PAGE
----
A Supermodel Violated My Photo Copyright And It Has Spiraled Out Of Control

If Karlie Kloss had credited me when she posted my photo to Instagram, I would have received what amounts to major publicity and had publications contacting me directly to license the photo.
Publish date:
August 6, 2014
magazines, models, photography, Karlie Kloss, copyrights, supermodels

This post is something I’ve struggled with for months, and debated even writing.

Basically, the short version is Karlie Kloss improperly used one of my images. It showed up on her Instagram account last September, without credit. (Many of the images before and after mine are credited.)

As readers of my blog know, I shoot as a house photographer for Oscar de la Renta’s social media accounts and Pinterest page. On September 10, 2013 I took this photo of Karlie Kloss taking a "selfie” backstage at the SS14 Oscar de la Renta show:

No other photographers were in the makeup area at the time, guaranteeing this was an exclusive shot.

When I got home, I posted it as part of my daily “sneak peek” show recap.

The next night, backstage at the Anna Sui show, I approached Karlie and showed her the image on my phone. She seemed very excited, and mentioned how much she loved it. When she asked where she could find it, I gave her my business card with my blog’s address.

A few days later, Karlie Instagrammed the image, leaving out a photo credit.

Not knowing any other way to get in touch with her, I commented on Karlie’s Instagram hoping she’d see it in the sea of many many other comments. After a few days, she did, writing me an apology for not crediting me initially.

By that time, 14,000 people had liked the image. That’s 14,000 people who would have seen my name attached to it.

She also apologized a second time on my personal Instagram account:

Within a few hours, her comment/”credit” on her original instagram post was buried, made nearly invisible by her other fans’ comments.

At this point, I was sad so many (now it’s about 16,000+) people saw the image without my photo credit attached. But there wasn’t really much I could do.

In November, 2013, I ran into Karlie backstage at the Victoria’s Secret fashion show, and after bringing up the incident during our conversation, she apologized. I assumed that was the end of things.

In March of 2014, I got a text message from a friend. She was at the airport, reading Lucky, and spotted my Karlie Kloss photo in an article about selfies. I soon found the image on Lucky’s website as well.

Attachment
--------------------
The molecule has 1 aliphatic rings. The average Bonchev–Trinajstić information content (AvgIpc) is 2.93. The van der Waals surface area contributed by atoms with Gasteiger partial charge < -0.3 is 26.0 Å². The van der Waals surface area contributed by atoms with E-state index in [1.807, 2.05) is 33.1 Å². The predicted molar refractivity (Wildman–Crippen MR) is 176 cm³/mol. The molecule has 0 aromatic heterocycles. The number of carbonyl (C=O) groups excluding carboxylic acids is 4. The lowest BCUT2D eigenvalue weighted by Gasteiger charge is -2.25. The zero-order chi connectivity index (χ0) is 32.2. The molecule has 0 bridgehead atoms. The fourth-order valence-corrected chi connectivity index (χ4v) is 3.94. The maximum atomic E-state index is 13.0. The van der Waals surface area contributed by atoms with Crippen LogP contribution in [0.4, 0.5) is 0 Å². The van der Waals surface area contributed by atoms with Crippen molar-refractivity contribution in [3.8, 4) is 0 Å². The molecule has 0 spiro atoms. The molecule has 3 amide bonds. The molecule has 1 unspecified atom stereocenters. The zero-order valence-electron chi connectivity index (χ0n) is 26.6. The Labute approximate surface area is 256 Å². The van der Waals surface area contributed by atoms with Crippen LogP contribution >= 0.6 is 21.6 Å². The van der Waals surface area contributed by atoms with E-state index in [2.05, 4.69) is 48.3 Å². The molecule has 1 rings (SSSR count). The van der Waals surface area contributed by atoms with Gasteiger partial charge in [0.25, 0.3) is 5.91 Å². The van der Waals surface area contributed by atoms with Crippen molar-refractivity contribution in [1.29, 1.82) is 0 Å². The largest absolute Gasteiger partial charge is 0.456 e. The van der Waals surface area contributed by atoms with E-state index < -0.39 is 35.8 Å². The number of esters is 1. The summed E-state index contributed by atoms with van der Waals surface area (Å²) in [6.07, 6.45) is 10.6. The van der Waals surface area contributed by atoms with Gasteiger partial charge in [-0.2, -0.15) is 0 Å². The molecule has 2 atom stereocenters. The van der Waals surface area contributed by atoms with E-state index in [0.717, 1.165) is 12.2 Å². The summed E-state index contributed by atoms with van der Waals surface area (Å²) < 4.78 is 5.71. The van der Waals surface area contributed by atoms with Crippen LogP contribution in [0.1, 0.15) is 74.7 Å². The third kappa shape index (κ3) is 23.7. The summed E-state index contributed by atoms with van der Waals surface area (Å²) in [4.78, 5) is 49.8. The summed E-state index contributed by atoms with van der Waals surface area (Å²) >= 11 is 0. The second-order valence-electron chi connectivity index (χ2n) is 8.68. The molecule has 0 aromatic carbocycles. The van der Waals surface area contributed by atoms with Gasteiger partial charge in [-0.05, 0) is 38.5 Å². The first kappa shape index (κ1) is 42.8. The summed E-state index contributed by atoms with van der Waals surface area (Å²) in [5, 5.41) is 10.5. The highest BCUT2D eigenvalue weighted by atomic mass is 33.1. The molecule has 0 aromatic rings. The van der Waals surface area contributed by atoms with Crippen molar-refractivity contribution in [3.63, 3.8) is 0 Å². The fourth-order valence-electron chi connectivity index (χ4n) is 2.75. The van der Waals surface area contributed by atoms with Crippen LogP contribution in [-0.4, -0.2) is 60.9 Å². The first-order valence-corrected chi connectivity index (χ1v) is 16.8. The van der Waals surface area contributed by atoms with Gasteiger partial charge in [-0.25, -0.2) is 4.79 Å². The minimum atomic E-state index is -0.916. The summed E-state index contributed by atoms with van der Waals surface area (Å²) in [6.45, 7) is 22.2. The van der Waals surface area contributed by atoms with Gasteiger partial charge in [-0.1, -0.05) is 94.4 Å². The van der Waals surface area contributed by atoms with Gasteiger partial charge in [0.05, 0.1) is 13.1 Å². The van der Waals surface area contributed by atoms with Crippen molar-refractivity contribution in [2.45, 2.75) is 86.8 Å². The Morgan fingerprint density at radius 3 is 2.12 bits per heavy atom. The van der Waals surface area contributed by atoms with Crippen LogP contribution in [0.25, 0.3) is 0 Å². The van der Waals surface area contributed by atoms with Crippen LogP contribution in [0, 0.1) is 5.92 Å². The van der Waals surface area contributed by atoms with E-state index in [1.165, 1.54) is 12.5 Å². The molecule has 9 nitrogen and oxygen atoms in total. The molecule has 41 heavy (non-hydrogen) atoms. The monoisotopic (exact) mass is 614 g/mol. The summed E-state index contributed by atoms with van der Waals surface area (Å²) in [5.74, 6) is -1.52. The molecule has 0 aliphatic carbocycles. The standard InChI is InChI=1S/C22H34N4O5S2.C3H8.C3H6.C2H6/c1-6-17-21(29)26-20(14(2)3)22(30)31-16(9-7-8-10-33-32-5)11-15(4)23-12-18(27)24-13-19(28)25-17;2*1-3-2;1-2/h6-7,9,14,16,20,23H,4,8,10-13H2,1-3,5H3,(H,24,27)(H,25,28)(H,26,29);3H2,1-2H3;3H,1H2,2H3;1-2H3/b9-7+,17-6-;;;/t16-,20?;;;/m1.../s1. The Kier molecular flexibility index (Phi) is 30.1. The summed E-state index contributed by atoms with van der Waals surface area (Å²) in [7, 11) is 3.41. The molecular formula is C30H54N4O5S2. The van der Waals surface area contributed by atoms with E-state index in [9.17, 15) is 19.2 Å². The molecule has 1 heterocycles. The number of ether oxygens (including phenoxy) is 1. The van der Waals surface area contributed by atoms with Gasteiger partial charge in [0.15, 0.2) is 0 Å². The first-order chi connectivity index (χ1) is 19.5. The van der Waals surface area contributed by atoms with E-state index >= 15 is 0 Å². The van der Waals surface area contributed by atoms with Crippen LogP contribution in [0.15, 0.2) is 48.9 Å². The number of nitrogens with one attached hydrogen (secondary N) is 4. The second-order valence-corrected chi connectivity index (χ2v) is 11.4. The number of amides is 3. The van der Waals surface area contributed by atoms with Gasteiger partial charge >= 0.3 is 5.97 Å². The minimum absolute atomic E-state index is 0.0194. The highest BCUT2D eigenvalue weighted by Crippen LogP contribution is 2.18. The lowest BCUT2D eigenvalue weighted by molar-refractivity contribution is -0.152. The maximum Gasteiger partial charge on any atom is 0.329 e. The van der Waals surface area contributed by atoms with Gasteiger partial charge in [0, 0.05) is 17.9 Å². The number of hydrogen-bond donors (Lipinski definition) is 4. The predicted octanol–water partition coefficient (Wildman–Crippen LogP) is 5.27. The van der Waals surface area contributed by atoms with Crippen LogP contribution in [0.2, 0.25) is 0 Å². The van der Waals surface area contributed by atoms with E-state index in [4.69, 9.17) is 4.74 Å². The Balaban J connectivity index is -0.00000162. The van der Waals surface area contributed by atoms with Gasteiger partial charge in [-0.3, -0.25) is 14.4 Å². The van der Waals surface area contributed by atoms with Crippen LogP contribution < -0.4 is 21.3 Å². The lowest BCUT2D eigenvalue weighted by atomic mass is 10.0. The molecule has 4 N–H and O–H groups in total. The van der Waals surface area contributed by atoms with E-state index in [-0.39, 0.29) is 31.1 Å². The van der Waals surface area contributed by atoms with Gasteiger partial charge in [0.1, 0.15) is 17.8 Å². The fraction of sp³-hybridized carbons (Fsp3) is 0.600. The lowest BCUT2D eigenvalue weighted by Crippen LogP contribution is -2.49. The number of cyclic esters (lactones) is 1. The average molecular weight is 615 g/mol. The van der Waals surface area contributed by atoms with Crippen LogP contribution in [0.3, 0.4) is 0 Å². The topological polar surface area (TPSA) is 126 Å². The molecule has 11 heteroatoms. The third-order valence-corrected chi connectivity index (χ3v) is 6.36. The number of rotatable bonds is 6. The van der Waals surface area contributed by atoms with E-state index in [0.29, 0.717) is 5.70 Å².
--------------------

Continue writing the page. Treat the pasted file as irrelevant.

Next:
After emailing Lucky, they reposted the image with credit, and compensated me for the usage.

In April 2014, the image appeared AGAIN on the Harper’s Bazaar website (in a nearly identical article, which was, in my opinion, strange, but whatever).

After a lot of emailing back and forth, my image was removed, and I was compensated for the original photo usage.

At this point, I was relieved to have settled the first two cases of improper image usage/copyright violation and ready to move on with my life. And then I found the image on dozens of other websites from around the world.

Plus countless other blogs, another professional photographer’s website, a stylist’s website, and more. There are over 19 pages of links for my photo when you do a reverse Google image search.

Unfortunately, this photo is never going to stop showing up online and throwing a wrench into my everyday life.

Last month, an eagle-eyed friend spied my photo, once again, in an article about taking selfies on Allure's website.

I am currently emailing back and forth with Allure editors, but needless to say, it’s not going well.

Why does any of this matter? After the drama involved in constantly policing my work’s usage and health issues, I considered giving up photography indefinitely. Or at least blogging about it. I’ve been shooting since I was 13 years old (which is now over half of my lifetime), and it’s been amazing to fulfill my dream of photographing some of the best designers and models in the world during the past five years of New York Fashion Week. I started to wonder what the point was. If I’m working my ass off, only to have people steal my images and run them in major publications uncredited or compensated, is it worth it?

I do the majority of my Fashion Week work on spec, meaning I get paid after the fact. No one is giving me hundreds of dollars to attend shows. I work alone, doing all of the requests, scheduling, planning, and post-show marketing and publicity myself. I make my income selling images (mostly backstage beauty) after the fact, and shooting editorials and portraits the rest of the year.

The sad thing is, this happens all the time. And the attitude amongst many magazine editors (many, not all) is that it’s OK to just say “oops, sorry” and delete the image. That’s not how copyright works. I worked as a photo editor for four years at multiple magazines in NYC. Had I implied that it was OK for me to use a photographer’s image without payment or credit, I probably would have been fired.

There are also plenty of celebrities and models who think using images without permission or even a credit on their blogs/websites/Instagram accounts is OK. It’s not. If this has happened to you, I encourage you to check out photoattorney.com for great advice. (And yes, before anyone asks me, I have contacted a lawyer.)

If I had been credited in the first place, I would have received what amounts to major publicity, and had publications contacting me directly to license the photo.

In the end, the fun fact of all of this is that right now, I’ve lost what amounts to hundreds, if not thousands, of dollars in image licensing fees thanks to one Instagram post. Add onto that potential legal fees, and it’s one giant headache that will probably be continuing on for months of my life.

All because Karlie Kloss used my photograph and neglected to credit me properly.

Reprinted with permission from The Greyest Ghost.